Spring is just around the corner, and March 12th is the day to participate in National Plant a Flower Day. Each year this day is dedicated to the planting of flowers and looking forward to the spring season. Flower gardening has become a hobby for many, young and old, and National Plant a Flower Day is a start to the new season each year.
Marigolds and Daffodils are the flowers of this month.
It’s good to know the zone you live in to determine which flowers grow as perennials (those that grow back every year) in your area and which are considered annuals (those that require planting every year). To find out more check out the USDA site for Hardiness Zones.
Seeds can be started inside and set in a sunny window. When the weather is nicer, move those plants outside. Keep the soil moist, but not wet and follow the instructions on the seed package for proper germination of the seedling. For those who can’t wait, get out those seed catalogs and start planning your next flower garden.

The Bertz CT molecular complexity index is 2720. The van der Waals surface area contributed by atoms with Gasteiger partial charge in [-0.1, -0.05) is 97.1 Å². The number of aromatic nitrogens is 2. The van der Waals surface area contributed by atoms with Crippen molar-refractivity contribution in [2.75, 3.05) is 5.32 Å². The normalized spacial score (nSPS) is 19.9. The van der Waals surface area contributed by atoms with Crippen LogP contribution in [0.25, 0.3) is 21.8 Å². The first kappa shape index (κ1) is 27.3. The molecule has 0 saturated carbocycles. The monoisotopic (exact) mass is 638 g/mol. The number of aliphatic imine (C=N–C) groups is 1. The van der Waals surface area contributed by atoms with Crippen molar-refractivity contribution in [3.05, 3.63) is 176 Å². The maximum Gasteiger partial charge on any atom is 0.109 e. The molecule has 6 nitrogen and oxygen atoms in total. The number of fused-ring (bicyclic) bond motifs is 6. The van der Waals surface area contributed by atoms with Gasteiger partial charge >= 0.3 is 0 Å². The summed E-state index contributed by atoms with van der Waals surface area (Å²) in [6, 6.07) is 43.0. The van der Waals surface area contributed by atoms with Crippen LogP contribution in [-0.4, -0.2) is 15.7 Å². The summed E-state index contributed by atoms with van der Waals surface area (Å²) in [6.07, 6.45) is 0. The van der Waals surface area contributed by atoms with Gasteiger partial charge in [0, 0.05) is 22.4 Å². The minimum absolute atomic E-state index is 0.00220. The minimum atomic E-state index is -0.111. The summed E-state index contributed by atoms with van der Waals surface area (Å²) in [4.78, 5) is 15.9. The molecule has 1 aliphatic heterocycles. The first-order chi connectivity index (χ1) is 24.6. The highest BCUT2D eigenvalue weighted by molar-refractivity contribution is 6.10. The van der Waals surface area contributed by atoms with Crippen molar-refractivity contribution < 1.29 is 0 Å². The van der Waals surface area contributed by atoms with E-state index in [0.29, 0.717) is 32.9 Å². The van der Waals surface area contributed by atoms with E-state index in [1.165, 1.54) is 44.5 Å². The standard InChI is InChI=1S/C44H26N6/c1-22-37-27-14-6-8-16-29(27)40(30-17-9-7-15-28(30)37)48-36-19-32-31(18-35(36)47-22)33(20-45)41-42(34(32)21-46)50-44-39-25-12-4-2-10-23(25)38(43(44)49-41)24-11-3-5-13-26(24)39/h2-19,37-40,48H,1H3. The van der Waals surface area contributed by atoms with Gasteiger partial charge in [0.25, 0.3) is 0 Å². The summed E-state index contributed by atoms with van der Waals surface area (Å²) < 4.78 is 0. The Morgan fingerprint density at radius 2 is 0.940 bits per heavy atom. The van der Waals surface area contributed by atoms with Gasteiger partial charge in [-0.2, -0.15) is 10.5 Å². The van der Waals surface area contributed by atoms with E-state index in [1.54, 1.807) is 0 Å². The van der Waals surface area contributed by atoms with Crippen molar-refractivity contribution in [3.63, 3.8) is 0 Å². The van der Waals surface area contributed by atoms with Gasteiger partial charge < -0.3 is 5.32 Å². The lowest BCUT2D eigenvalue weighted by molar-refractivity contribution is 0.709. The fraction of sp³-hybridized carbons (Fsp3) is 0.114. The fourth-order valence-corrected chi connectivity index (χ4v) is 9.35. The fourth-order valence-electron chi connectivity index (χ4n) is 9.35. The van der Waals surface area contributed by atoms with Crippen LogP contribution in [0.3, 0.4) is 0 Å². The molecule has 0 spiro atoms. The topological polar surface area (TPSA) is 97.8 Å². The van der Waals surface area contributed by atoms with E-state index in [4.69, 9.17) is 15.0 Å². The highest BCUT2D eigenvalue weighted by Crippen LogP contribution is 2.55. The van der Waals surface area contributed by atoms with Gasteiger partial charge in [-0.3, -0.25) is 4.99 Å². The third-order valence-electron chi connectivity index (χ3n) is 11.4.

Flowers always make people better, happier and more helpful; they are sunshine, food and medicine to the soul. ~Luther Burbank, botanist (1849-1926)
Are you in a warmer climate? Then it’s time to get out the trowel and the garden gloves and start turning over some new soil. Sow some new seeds, bulbs or plants and nurture those blossoms into a brilliant blaze for the whole neighborhood to enjoy.
HOW TO OBSERVE
Tips for Starting a Flower Garden
- Start with a potted garden. If you aren’t ready to tear up a patch of lawn, this is a good way to go. They do require more watering, but less care overall.
- Select plants that grow well in your spot. Some plants grow well in the shade and others prefer the sun. Others love both!
- Did you know gardeners who prefer perennial gardens have to thin their flower beds every couple of years? They also like to share the extra bulbs and seeds with those who are new to gardening, so if you know someone with a green thumb, get to know them better. You might get some free plants, advice and a budding friendship!
- Local greenhouses stock plants that grow well in your area. Don’t be afraid to ask them questions and shop there frequently.